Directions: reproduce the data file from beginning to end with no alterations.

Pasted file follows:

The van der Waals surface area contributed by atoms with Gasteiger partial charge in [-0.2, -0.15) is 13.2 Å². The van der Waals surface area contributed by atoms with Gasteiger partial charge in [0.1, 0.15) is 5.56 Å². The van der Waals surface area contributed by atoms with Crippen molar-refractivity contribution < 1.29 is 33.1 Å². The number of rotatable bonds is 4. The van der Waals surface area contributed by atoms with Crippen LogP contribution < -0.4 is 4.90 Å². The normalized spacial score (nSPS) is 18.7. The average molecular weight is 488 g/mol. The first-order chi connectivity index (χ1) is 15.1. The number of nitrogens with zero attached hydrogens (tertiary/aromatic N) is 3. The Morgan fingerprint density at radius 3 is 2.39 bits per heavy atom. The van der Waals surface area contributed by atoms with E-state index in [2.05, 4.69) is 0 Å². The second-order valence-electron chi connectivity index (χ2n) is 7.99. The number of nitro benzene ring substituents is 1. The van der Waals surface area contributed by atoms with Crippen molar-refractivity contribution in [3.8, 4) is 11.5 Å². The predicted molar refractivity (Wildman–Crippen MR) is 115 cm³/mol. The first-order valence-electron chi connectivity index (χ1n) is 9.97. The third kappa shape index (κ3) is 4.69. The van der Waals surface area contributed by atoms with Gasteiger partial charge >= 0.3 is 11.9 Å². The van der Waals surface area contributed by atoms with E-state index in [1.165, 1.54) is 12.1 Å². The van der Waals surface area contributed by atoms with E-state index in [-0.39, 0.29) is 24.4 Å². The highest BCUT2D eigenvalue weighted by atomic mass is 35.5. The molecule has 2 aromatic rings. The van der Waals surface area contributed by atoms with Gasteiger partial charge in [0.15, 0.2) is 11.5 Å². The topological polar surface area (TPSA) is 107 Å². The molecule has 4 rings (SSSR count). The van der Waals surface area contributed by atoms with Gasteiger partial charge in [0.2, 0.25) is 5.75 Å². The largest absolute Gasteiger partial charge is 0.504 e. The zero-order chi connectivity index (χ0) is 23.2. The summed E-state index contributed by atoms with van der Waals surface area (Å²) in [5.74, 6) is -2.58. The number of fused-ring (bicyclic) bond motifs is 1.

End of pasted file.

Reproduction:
The van der Waals surface area contributed by atoms with Gasteiger partial charge in [-0.2, -0.15) is 13.2 Å². The van der Waals surface area contributed by atoms with Gasteiger partial charge in [0.1, 0.15) is 5.56 Å². The van der Waals surface area contributed by atoms with Crippen molar-refractivity contribution < 1.29 is 33.1 Å². The number of rotatable bonds is 4. The van der Waals surface area contributed by atoms with Crippen LogP contribution < -0.4 is 4.90 Å². The normalized spacial score (nSPS) is 18.7. The average molecular weight is 488 g/mol. The first-order chi connectivity index (χ1) is 15.1. The number of nitrogens with zero attached hydrogens (tertiary/aromatic N) is 3. The Morgan fingerprint density at radius 3 is 2.39 bits per heavy atom. The van der Waals surface area contributed by atoms with E-state index in [2.05, 4.69) is 0 Å². The second-order valence-electron chi connectivity index (χ2n) is 7.99. The number of nitro benzene ring substituents is 1. The van der Waals surface area contributed by atoms with Crippen molar-refractivity contribution in [3.8, 4) is 11.5 Å². The predicted molar refractivity (Wildman–Crippen MR) is 115 cm³/mol. The first-order valence-electron chi connectivity index (χ1n) is 9.97. The third kappa shape index (κ3) is 4.69. The van der Waals surface area contributed by atoms with Gasteiger partial charge >= 0.3 is 11.9 Å². The van der Waals surface area contributed by atoms with E-state index in [1.165, 1.54) is 12.1 Å². The van der Waals surface area contributed by atoms with E-state index in [-0.39, 0.29) is 24.4 Å². The highest BCUT2D eigenvalue weighted by atomic mass is 35.5. The molecule has 2 aromatic rings. The van der Waals surface area contributed by atoms with Gasteiger partial charge in [0.15, 0.2) is 11.5 Å². The topological polar surface area (TPSA) is 107 Å². The molecule has 4 rings (SSSR count). The van der Waals surface area contributed by atoms with Gasteiger partial charge in [0.2, 0.25) is 5.75 Å². The largest absolute Gasteiger partial charge is 0.504 e. The zero-order chi connectivity index (χ0) is 23.2. The summed E-state index contributed by atoms with van der Waals surface area (Å²) in [5.74, 6) is -2.58. The number of fused-ring (bicyclic) bond motifs is 1.